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As well as facing the same difficulties as all international companies, Ivan Menezes will also have to deal with challenges specific to Diageo. Some of them, such as integrating new acquisitions, are nice challenges to have. Others, such as poorly performing brands, are more difficult to deal with. This second of two articles looks at those challenges, some of which Mr Menezes helped to create, having been a senior executive at the company for a number of years.
Major acquisitions for Diageo have been a bit like London buses – nothing comes along for a long time and then three come one after the other, starting with Mey Içki in Turkey in 2011, Ypióca in Brazil in 2012 and, at time of writing, a pending deal for United Spirits.
The two companies already acquired seem by all accounts to be integrating well and there are early signs that the Mey Içki acquisition is providing the required platform for Diageo’s international brands. However, the huge challenge will be United Spirits.
The Indian company will be a huge and complex organisation to integrate. At the end of its 2012 fiscal year (March), United Spirits employed 6,200 staff (around 25% that of Diageo) and had 29 manufacturing sites. Diageo will also have to take on 10 facilities leased from third parties and another 50 with which United Spirits has contracts. This compares with Diageo’s 106 facilities globally.
It will also have to deal with United Spirits’ lower profitability compared to its rivals and falling share of the market. Key brands are focused at the lower end of the market, while United Spirits has been losing share since its 2010 peak to smaller and more dynamic players.
One of the legacies of Diageo’s pre-economic crisis focus on the mature markets of Western Europe and North America is that a number of its large strategic brands are in decline, notably Baileys and J&B, while some of its other brands are being weighed down by their mature market focus, most notably Smirnoff, which, despite rapid growth in emerging markets Brazil and South Africa, is being held back by stagnation in the US and the UK.
Many of these brands were already struggling for growth in these markets before the economic crisis. The current economic difficulties just exacerbated the decline, especially for J&B with its over- reliance on Spain.
Due to the universality of blended Scotch, J&B’s problem can and will eventually be fixed by a focus on other fast growing markets, for example in Latin America and the Middle East and Africa. Baileys’ problems are more difficult to address. Cream-based liqueurs, which the brand dominates, is not a universal category and requires the education of consumers in those markets. While the company has had success in expanding the brand’s presence in emerging markets, most notably China and Russia, its volumes are still relatively small and so more needs to be done.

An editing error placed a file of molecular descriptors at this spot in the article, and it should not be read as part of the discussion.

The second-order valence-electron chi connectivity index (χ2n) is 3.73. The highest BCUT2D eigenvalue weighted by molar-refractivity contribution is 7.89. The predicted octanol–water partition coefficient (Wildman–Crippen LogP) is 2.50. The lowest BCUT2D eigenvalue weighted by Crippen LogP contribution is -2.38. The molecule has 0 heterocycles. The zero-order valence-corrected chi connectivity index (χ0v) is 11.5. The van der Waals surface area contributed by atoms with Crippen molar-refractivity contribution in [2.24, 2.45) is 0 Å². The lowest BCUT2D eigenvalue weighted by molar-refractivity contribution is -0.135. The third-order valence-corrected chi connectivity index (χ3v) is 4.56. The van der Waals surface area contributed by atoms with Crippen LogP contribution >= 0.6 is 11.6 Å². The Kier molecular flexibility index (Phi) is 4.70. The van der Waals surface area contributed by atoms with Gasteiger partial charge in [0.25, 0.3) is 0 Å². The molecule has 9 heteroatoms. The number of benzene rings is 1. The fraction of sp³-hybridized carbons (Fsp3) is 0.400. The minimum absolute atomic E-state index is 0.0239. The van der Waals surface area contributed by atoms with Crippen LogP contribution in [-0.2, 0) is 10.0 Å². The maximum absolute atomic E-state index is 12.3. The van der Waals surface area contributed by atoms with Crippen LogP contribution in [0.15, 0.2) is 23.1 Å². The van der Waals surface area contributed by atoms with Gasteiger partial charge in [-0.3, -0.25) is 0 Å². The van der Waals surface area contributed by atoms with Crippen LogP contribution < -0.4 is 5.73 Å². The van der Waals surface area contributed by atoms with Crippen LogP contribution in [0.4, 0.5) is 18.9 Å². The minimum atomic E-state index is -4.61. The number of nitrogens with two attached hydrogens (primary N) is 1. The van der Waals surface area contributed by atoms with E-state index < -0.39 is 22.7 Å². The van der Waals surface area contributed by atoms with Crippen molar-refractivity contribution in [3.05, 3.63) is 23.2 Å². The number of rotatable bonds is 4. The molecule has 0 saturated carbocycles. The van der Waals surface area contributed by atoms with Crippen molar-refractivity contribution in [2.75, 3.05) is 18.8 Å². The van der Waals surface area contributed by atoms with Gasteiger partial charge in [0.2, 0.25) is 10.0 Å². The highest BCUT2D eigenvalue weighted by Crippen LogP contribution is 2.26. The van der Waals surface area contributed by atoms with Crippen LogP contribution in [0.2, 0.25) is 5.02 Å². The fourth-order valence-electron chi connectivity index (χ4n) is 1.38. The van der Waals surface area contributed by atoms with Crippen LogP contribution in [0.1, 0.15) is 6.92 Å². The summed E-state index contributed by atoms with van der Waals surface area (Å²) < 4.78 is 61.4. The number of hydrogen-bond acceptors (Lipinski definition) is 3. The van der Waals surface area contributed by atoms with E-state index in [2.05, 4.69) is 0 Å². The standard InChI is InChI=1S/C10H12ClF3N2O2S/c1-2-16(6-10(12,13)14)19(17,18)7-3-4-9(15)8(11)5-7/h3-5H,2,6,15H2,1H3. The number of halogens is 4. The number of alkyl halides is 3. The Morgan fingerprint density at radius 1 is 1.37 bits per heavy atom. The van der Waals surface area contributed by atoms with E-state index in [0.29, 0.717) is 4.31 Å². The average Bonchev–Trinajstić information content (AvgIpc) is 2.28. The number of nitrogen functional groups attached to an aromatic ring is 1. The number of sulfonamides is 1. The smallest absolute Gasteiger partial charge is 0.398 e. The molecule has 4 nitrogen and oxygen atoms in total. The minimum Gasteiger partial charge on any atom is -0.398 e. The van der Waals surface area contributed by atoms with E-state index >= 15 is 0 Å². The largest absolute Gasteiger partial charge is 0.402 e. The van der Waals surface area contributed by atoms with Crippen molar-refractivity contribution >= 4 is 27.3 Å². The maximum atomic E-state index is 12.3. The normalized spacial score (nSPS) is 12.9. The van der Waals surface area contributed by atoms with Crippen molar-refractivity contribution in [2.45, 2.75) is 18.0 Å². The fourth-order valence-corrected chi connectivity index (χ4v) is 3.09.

Diageo’s current acquisition spree has focused more on addressing geographical rather than category weaknesses, thus leaving gaps in the company’s portfolio.
The most important gap, in cognac, is the one that is the most unlikely to be filled in the foreseeable future. While it has an interest in cognac with a 34% stake in Moët Hennessy, that will not transfer into sole ownership anytime soon, with the majority owner LVMH unlikely to sell one of its most profitable divisions.
The acquisition of Grupo Cuervo would have filled the gap in its portfolio for a major tequila brand. The breakdown in negotiations may just be temporary, but in the meantime it lacks a major brand to even distribute. While its Don Julio brand can fill part of the gap, it is still too small for a company the size of Diageo.
Diageo also lacks a super-premium bourbon. These, along with flavoured variants, are key growth drivers in the US market and are becoming increasingly important in the larger export markets. While Diageo has its Bulleit brand, it is relatively small and so the company could do with a larger name in the category, notably Beam’s Maker’s Mark when the US company is broken up.
In 2007, 74% of Diageo’s spirits volumes were sold in mature markets, although the picture looks better if one includes its beer volumes, which were focused on Africa. Nevertheless, the company’s focus was on high value “Western” markets and even then at the exclusion of some major ones, such as Germany.
Some of that weakness was being rectified with sustained investment starting prior to 2007, especially in its weakest region of Asia Pacific. Its position has been greatly helped by its emerging market-focused acquisitions, which, when the United Spirits purchase is completed, will see an almost complete reversal of the company’s mature versus emerging market split.
Some of this weakness is relative to the strength of its mature markets, and in both Latin America and the Middle East and Africa, Diageo is the most advanced of all international players. Nevertheless, it could do more in these regions, as the Ypióca acquisition showed.
The company is still weak in Eastern Europe, relying on third party distributors in all markets except Russia and Poland. The rest of its Central and Eastern European markets have volume sales of just under one billion litres, which while declining in overall terms offer growth opportunities for international spirits categories such as whiskies.
As Diageo addresses these issues it will have to be wary of its rivals. Pernod Ricard has been focusing on broadening its geographical footprint in Africa and Latin America through more organic growth. Pernod is not alone, with many other companies such as Brown-Forman, William Grant and Edrington also focusing on these regions. They will also look to exploit any weakness Diageo shows, leaving Mr Menezes with some tough challenges ahead.